Reluctance To Share
It took time for banks and other financial institutions to get comfortable sharing sensitive information over the FS-ISAC portal, says William Nelson, CEO of the nonprofit since 2006. "It's been a hard nut to crack," he adds.
In the early going, some members, concerned about tarnishing their corporate image, were reluctant to share information on cyberthreats and related incidents. Submissions dripped into the portal about once every six months. That's changed as understanding of the process and its value have grown, and as more companies have gotten involved. Its ranks have swelled over the past five years from 68 to 4,200 members.
One reason financial firms have become more comfortable sharing information about cyberattacks and vulnerabilities is that submissions to the portal can be made anonymously. Participants also can choose whether to share their submissions with all FS-ISAC members or just select groups. And they can decide whether the information gets passed along to government agencies.
Most submissions to the FS-ISAC portal are done so anonymously, says DeWaal of OCC, which regularly submits information to the organization. In fact, an FS-ISAC submission is now a regular component of the company's incident response plan. OCC submits anonymously sometimes and for attribution at other times, depending on the sensitivity or severity of the threat. "In general, when we submit anonymously, OCC shares with government sources," DeWaal says.
Nelson, FS-ISAC's CEO, cites several examples of close cooperation with the government. In 2008, security researcher Dan Kaminsky discovered a flaw in the Internet Domain Name System that could be exploited by attackers to redirect traffic. "We went through Treasury and our government contacts to work with the ISPs to get them to prioritize a fix," Nelson says. "We got a lot of support from US-CERT and DHS."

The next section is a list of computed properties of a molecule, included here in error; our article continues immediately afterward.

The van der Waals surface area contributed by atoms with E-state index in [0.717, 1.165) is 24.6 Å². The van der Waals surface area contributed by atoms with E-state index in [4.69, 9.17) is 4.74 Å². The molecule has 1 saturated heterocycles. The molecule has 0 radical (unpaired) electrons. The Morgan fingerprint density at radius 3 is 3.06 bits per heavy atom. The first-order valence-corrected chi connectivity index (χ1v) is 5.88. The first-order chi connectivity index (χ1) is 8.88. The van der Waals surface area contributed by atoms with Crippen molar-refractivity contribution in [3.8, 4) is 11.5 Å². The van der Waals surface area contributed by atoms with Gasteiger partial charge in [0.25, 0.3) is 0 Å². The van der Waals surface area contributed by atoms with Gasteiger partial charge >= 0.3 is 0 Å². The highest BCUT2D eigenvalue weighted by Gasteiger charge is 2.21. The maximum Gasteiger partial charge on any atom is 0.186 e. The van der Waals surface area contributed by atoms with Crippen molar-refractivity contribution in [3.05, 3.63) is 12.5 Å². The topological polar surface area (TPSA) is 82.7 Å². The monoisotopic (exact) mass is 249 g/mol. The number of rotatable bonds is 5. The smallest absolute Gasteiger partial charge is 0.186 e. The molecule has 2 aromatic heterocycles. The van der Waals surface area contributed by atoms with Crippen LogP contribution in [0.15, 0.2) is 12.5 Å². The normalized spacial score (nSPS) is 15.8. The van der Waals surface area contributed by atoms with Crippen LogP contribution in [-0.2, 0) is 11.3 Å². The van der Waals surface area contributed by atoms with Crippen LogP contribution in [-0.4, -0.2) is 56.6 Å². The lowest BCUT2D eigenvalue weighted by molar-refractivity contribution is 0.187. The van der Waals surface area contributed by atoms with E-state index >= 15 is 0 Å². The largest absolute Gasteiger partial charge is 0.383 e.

In late 2009, a rash of cyberattacks by criminal gangs in Eastern Europe targeted commercial bank accounts. The FBI asked for help in raising awareness of the attacks, and FS-ISAC formed a task force and developed a set of recommendations on how to respond, which it distributed through the American Bankers Association, the U.S. Chamber of Commerce, and community banks nationwide.
The government provided us with intelligence, and we produced a bulletin to release to everybody, even the media," Nelson says. "It became a milestone for the government to say, 'We can trust FS-ISAC.'"
Nelson recently met with the U.S. Secret Service to share information on attacks against retail point-of-sale systems that were being hijacked and used for credit card fraud. "If you identify a bunch of merchants that have been hit, and you total the losses, you can build a case and go after these guys," he says.
FS-ISAC members also benefit from their interactions with each other. The group's Threat Intelligence Committee meets every two weeks by teleconference, and more often when situations warrant, such as during the WikiLeaks uproar, when activists launched distributed denial-of-service attacks against Visa and MasterCard.
OCC's security operations manager sits on the Threat Intelligence Committee. "We can be frank about what we're seeing and what's happening and not worry about proprietary issues," DeWaal says.
He cites an event last fall when a zero-day worm struck. "When we started seeing activity, we checked in with the Threat Intelligence Committee over a couple of days to share observations and quickly get in front of it," he says. "Between us, we were able to determine the source of the attack and the payload." An antivirus vendor provided forensics on an emergency basis to help with the response. "The AV companies were learning about it at the same time we were," DeWaal says.